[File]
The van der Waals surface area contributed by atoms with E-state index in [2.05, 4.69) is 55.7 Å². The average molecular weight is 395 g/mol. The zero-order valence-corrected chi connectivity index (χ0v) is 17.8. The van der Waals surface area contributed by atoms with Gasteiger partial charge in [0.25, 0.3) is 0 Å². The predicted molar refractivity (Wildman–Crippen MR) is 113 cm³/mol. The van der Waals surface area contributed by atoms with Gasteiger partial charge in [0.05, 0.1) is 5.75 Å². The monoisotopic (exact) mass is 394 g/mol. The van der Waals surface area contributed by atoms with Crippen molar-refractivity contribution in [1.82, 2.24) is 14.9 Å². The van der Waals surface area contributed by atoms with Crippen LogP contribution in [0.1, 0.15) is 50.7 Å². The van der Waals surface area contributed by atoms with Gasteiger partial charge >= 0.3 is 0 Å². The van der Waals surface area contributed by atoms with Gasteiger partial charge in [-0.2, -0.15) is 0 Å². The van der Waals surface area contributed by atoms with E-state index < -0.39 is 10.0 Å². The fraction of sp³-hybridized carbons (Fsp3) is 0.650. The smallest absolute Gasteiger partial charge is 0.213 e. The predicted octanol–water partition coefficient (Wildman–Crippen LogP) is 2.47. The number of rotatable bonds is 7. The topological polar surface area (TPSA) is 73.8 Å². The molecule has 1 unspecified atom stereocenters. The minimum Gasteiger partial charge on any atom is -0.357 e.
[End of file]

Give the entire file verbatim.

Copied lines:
The van der Waals surface area contributed by atoms with E-state index in [2.05, 4.69) is 55.7 Å². The average molecular weight is 395 g/mol. The zero-order valence-corrected chi connectivity index (χ0v) is 17.8. The van der Waals surface area contributed by atoms with Gasteiger partial charge in [0.25, 0.3) is 0 Å². The predicted molar refractivity (Wildman–Crippen MR) is 113 cm³/mol. The van der Waals surface area contributed by atoms with Gasteiger partial charge in [0.05, 0.1) is 5.75 Å². The monoisotopic (exact) mass is 394 g/mol. The van der Waals surface area contributed by atoms with Crippen molar-refractivity contribution in [1.82, 2.24) is 14.9 Å². The van der Waals surface area contributed by atoms with Crippen LogP contribution in [0.1, 0.15) is 50.7 Å². The van der Waals surface area contributed by atoms with Gasteiger partial charge >= 0.3 is 0 Å². The van der Waals surface area contributed by atoms with Gasteiger partial charge in [-0.2, -0.15) is 0 Å². The van der Waals surface area contributed by atoms with E-state index < -0.39 is 10.0 Å². The fraction of sp³-hybridized carbons (Fsp3) is 0.650. The smallest absolute Gasteiger partial charge is 0.213 e. The predicted octanol–water partition coefficient (Wildman–Crippen LogP) is 2.47. The number of rotatable bonds is 7. The topological polar surface area (TPSA) is 73.8 Å². The molecule has 1 unspecified atom stereocenters. The minimum Gasteiger partial charge on any atom is -0.357 e.